Not only was she unable to help but she was kept in the dark. Your medical status is confidential and cannot be shared with someone without authority.

Imagine the frustration and helplessness Barb felt.

The happy news was that, although the red tape of consent resulted in some delays, Barb’s sister got the excellent care that is characteristic of the fine folks at Kelowna General Hospital and she recovered from her illness.

And, it turns out, her sister had indeed gotten her ducks in a row. Barb helped clean out her sister’s condo when she moved to Alberta to be close to her daughters. Sure enough, a representation agreement and advance directive were found with a boatload of inconsequential materials.

She had her ducks together, just not in a row.

Barb has some hard-earned advice.

First, make a representation agreement and be careful to appoint the most appropriate person as your representative. It doesn’t have to be an expensive and time-consuming process. My last column shared a link to a free form that you can use.

Most people Barb talks to about this issue are reluctant to put their minds to the possibility that they will face a level of illness needing someone to make decisions for them.

Her message to them is they are being unfair to their loved ones as they are the ones that will be are left in the lurch if those steps are not taken.

Her other advice is to keep your representation agreement, advance directive and any other important documentation about your care in a place where they can be found—and tell those who care about you where that is.

Interior Health and other health authorities suggest using a green plastic folder and keeping it on or near your fridge, noting paramedics are trained to first look there for any advance care documents. You can request a free greensleeve here.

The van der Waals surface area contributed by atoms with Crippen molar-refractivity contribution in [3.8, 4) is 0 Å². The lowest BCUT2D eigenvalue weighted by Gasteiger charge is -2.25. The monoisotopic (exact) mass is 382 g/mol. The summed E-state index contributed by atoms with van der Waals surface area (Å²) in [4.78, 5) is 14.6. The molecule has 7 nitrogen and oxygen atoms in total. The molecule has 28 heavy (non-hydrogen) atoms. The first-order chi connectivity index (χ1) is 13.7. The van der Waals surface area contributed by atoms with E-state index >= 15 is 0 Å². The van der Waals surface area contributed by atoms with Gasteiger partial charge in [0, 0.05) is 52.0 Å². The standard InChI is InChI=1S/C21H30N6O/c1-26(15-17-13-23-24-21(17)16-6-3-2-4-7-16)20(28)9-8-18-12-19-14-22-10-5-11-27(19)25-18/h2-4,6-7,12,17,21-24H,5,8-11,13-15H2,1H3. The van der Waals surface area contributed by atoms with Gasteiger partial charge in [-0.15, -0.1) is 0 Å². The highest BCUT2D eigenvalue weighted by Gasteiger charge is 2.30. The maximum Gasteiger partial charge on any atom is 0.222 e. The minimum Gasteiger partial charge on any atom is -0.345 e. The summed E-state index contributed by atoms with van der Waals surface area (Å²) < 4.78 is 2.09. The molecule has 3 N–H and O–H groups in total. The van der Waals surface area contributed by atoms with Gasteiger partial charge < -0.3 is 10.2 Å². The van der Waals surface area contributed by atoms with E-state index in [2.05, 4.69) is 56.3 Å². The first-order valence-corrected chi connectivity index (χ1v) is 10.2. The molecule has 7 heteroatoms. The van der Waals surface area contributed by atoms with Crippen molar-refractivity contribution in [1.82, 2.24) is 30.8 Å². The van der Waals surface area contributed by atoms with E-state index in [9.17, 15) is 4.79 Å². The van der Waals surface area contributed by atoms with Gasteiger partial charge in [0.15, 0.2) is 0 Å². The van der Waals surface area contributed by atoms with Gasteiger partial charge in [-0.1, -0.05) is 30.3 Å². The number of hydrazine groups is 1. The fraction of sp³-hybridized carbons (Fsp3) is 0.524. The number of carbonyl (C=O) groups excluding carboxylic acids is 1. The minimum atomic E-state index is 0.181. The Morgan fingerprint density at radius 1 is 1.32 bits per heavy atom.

Please e-mail me with any questions you might have about this subject matter, and I invite you to review the wonderfully informative “Frequently Asked Questions” Ministry of Health publication about advance care planning you can find here.

This article is written by or on behalf of an outsourced columnist and does not necessarily reflect the views of Castanet.

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About the Author

Lawyer Paul Hergott began writing as a columnist in January 2007. 

Achieving Justice, based on Paul’s personal injury practice at the time, focused on injury claims and road safety.  It was published weekly for 13½ years until July 2020, when his busy legal practice no longer left time for writing.

Paul was able to pick up writing again in January 2024. After transitioning his practice to estate administration and management.

Paul’s intention is to write primarily about end of life and estate related matters, but he is very easily distracted by other topics.

You are encouraged to contact Paul directly at [email protected] with legal questions and issues you would like him to write about.

The views expressed are strictly those of the author and not necessarily those of Castanet. Castanet does not warrant the contents.